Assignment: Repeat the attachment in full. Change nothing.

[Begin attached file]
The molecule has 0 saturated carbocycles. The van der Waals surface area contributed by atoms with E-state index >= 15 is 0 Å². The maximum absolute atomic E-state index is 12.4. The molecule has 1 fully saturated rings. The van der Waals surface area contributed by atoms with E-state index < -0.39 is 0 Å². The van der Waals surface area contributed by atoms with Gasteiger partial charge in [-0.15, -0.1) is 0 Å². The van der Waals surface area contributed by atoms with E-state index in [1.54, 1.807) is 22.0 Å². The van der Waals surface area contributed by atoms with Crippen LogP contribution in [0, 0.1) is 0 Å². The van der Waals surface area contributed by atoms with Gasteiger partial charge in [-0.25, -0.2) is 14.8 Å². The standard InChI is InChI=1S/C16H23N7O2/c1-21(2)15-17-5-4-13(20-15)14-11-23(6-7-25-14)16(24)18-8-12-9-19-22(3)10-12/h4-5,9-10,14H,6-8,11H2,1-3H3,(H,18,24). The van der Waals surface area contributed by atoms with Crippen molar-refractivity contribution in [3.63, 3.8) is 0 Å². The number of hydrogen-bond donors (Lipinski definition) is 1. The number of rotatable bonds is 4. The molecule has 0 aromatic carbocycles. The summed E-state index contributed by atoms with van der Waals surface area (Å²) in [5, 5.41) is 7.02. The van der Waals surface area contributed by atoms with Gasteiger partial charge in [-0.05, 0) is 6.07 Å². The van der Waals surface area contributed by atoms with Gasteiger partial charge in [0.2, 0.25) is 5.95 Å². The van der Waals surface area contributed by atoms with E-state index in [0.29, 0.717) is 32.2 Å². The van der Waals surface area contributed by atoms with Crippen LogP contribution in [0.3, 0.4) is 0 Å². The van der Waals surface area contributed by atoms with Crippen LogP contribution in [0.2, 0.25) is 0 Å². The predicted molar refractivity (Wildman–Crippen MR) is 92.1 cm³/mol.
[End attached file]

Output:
The molecule has 0 saturated carbocycles. The van der Waals surface area contributed by atoms with E-state index >= 15 is 0 Å². The maximum absolute atomic E-state index is 12.4. The molecule has 1 fully saturated rings. The van der Waals surface area contributed by atoms with E-state index < -0.39 is 0 Å². The van der Waals surface area contributed by atoms with Gasteiger partial charge in [-0.15, -0.1) is 0 Å². The van der Waals surface area contributed by atoms with E-state index in [1.54, 1.807) is 22.0 Å². The van der Waals surface area contributed by atoms with Crippen LogP contribution in [0, 0.1) is 0 Å². The van der Waals surface area contributed by atoms with Gasteiger partial charge in [-0.25, -0.2) is 14.8 Å². The standard InChI is InChI=1S/C16H23N7O2/c1-21(2)15-17-5-4-13(20-15)14-11-23(6-7-25-14)16(24)18-8-12-9-19-22(3)10-12/h4-5,9-10,14H,6-8,11H2,1-3H3,(H,18,24). The van der Waals surface area contributed by atoms with Crippen molar-refractivity contribution in [3.63, 3.8) is 0 Å². The number of hydrogen-bond donors (Lipinski definition) is 1. The number of rotatable bonds is 4. The molecule has 0 aromatic carbocycles. The summed E-state index contributed by atoms with van der Waals surface area (Å²) in [5, 5.41) is 7.02. The van der Waals surface area contributed by atoms with Gasteiger partial charge in [-0.05, 0) is 6.07 Å². The van der Waals surface area contributed by atoms with Gasteiger partial charge in [0.2, 0.25) is 5.95 Å². The van der Waals surface area contributed by atoms with E-state index in [0.29, 0.717) is 32.2 Å². The van der Waals surface area contributed by atoms with Crippen LogP contribution in [0.3, 0.4) is 0 Å². The van der Waals surface area contributed by atoms with Crippen LogP contribution in [0.2, 0.25) is 0 Å². The predicted molar refractivity (Wildman–Crippen MR) is 92.1 cm³/mol.